How do I override delete() on a model and have it still work with related deletes

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I’m having a problem because I’m deleting a Widget by using some_widget_instance.delete(). I also have a model called WidgetFile with an override delete() method so that I can delete files off my hard drive when a WidgetFile is deleted. The problem I’m having is that if I delete a Widget, and it has WidgetFiles related to it like this:

class WidgetFile(models.Model):

    widget = models.ForeignKey(Widget)

Well, when I delete that Widget, it’s WidgetFiles are deleted but the delete() method doesn’t trigger and do my extra hard drive stuff. Any help is much appreciated.

I’m doing the same thing and noticed a nugget in the Django docs that you should think about.

Overriding predefined model methods

Overriding Delete
Note that the delete() method for an object is not necessarily called when deleting objects in bulk using a QuerySet. To ensure customized delete logic gets executed, you can use pre_delete and/or post_delete signals.

This means your snippet will not always do what you want. Using Signals is a better option for dealing with deletions.

I went with the following:

import shutil
from django.db.models.signals import pre_delete 
from django.dispatch import receiver

def delete_repo(sender, instance, **kwargs):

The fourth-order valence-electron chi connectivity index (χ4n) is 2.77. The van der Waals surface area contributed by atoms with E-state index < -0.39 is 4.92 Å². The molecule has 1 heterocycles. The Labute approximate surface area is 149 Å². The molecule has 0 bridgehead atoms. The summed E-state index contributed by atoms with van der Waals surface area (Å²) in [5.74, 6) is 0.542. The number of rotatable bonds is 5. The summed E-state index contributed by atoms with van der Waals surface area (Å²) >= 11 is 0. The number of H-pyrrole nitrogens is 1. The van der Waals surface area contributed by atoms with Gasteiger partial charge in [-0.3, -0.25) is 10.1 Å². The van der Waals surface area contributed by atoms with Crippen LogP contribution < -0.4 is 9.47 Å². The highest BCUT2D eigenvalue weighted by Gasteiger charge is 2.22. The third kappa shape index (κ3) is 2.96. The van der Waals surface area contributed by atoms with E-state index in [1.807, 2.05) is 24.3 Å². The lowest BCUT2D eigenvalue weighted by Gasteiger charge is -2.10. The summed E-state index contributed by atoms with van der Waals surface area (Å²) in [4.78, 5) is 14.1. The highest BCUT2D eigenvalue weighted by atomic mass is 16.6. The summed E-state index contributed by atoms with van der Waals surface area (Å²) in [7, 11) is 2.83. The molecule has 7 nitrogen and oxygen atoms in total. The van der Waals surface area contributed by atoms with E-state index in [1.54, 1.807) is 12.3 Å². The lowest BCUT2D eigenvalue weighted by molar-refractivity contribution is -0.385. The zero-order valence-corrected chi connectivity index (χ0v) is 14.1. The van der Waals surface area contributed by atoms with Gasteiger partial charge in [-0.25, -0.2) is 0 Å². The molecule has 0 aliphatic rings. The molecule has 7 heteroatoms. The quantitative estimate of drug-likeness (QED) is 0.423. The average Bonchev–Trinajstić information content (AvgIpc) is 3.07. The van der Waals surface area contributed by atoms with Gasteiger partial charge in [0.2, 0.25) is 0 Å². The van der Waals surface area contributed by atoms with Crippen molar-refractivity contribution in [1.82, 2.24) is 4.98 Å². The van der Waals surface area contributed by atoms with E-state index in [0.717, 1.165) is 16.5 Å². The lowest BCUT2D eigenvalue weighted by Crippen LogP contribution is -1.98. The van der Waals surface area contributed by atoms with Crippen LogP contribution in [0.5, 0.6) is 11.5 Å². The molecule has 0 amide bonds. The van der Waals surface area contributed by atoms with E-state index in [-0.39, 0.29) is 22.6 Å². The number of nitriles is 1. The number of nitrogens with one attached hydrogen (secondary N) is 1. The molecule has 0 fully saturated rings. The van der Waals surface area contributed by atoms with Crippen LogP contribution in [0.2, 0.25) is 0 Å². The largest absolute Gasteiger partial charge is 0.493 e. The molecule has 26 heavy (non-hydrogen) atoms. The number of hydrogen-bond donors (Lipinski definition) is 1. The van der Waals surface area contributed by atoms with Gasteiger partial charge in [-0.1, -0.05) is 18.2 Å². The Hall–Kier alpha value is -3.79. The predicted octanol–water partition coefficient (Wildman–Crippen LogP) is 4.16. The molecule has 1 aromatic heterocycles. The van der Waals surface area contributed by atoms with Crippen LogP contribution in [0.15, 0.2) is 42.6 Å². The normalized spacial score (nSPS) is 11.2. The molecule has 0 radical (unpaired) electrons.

if sender == Set:

I figured it out. I just put this on that Widget model:

def delete(self):
    files = WidgetFile.objects.filter(widget=self)
    if files:
        for file in files:
    super(Widget, self).delete()

This triggered the necessary delete() method on each of the related objects, thus triggering my custom file deleting code. It’s more database expensive yes, but when you’re trying to delete files on a hard drive anyway, it’s not such a big expense to hit the db a few extra times.

Using clear() prior to deleting, removes all objects from the related object set.

see django-following-relationships-backward



This seems only be sense-full if one Widget is connected to one WidgetFile exactly. In that case you should use a OneToOneField

from On-to-one examples:

# Delete the restaurant; the waiter should also be removed
>>> r = Restaurant.objects.get(pk=1)
>>> r.delete()

Just to throw in a possible way around this problem: pre-delete signal. (Not in any way implying there’s no actual solution.)

It should look like described on the django site:

class Blog(models.Model):
    name = models.CharField(max_length=100)
    tagline = models.TextField()
    def save(self, *args, **kwargs):
        super(Blog, self).save(*args, **kwargs) # Call the "real" save() method.

you forgot to pass some arguments

Is some_widget_instance and instance of Widget or of WidgetFile ? Because if it is an instance of Widget it won’t get your custom delete() function, which is in the WidgetFile class.

From Django 1.9, if You would just define on_delete=models.CASCADE for field, it will remove all related objects on delete.

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